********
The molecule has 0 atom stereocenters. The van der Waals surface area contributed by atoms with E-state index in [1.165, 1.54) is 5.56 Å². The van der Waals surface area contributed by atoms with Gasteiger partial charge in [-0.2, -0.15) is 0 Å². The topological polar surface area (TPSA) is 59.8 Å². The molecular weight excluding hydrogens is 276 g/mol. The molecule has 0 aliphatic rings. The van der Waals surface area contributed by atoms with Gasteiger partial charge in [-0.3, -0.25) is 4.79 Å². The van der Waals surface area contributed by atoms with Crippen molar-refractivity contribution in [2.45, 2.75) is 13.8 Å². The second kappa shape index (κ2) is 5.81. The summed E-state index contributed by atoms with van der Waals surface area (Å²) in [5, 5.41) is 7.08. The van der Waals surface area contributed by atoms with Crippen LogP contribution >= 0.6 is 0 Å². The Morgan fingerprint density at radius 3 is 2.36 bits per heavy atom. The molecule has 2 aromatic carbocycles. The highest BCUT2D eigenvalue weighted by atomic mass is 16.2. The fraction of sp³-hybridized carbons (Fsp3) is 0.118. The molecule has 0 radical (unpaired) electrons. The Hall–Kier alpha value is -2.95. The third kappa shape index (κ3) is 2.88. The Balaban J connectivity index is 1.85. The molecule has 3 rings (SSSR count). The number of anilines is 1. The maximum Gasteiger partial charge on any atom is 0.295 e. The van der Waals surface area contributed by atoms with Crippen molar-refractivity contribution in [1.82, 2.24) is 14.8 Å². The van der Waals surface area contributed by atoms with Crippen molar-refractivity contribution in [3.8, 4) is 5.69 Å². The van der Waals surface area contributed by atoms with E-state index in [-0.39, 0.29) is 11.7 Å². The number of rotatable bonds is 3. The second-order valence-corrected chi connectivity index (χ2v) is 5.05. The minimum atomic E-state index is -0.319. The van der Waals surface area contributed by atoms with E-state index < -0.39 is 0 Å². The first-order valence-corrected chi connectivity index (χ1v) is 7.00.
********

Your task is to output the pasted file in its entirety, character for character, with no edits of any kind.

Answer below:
The molecule has 0 atom stereocenters. The van der Waals surface area contributed by atoms with E-state index in [1.165, 1.54) is 5.56 Å². The van der Waals surface area contributed by atoms with Gasteiger partial charge in [-0.2, -0.15) is 0 Å². The topological polar surface area (TPSA) is 59.8 Å². The molecular weight excluding hydrogens is 276 g/mol. The molecule has 0 aliphatic rings. The van der Waals surface area contributed by atoms with Gasteiger partial charge in [-0.3, -0.25) is 4.79 Å². The van der Waals surface area contributed by atoms with Crippen molar-refractivity contribution in [2.45, 2.75) is 13.8 Å². The second kappa shape index (κ2) is 5.81. The summed E-state index contributed by atoms with van der Waals surface area (Å²) in [5, 5.41) is 7.08. The van der Waals surface area contributed by atoms with Crippen LogP contribution >= 0.6 is 0 Å². The Morgan fingerprint density at radius 3 is 2.36 bits per heavy atom. The molecule has 2 aromatic carbocycles. The highest BCUT2D eigenvalue weighted by atomic mass is 16.2. The fraction of sp³-hybridized carbons (Fsp3) is 0.118. The molecule has 0 radical (unpaired) electrons. The Hall–Kier alpha value is -2.95. The third kappa shape index (κ3) is 2.88. The Balaban J connectivity index is 1.85. The molecule has 3 rings (SSSR count). The number of anilines is 1. The maximum Gasteiger partial charge on any atom is 0.295 e. The van der Waals surface area contributed by atoms with Crippen molar-refractivity contribution in [1.82, 2.24) is 14.8 Å². The van der Waals surface area contributed by atoms with Crippen molar-refractivity contribution in [3.8, 4) is 5.69 Å². The van der Waals surface area contributed by atoms with E-state index in [-0.39, 0.29) is 11.7 Å². The number of rotatable bonds is 3. The second-order valence-corrected chi connectivity index (χ2v) is 5.05. The minimum atomic E-state index is -0.319. The van der Waals surface area contributed by atoms with E-state index < -0.39 is 0 Å². The first-order valence-corrected chi connectivity index (χ1v) is 7.00.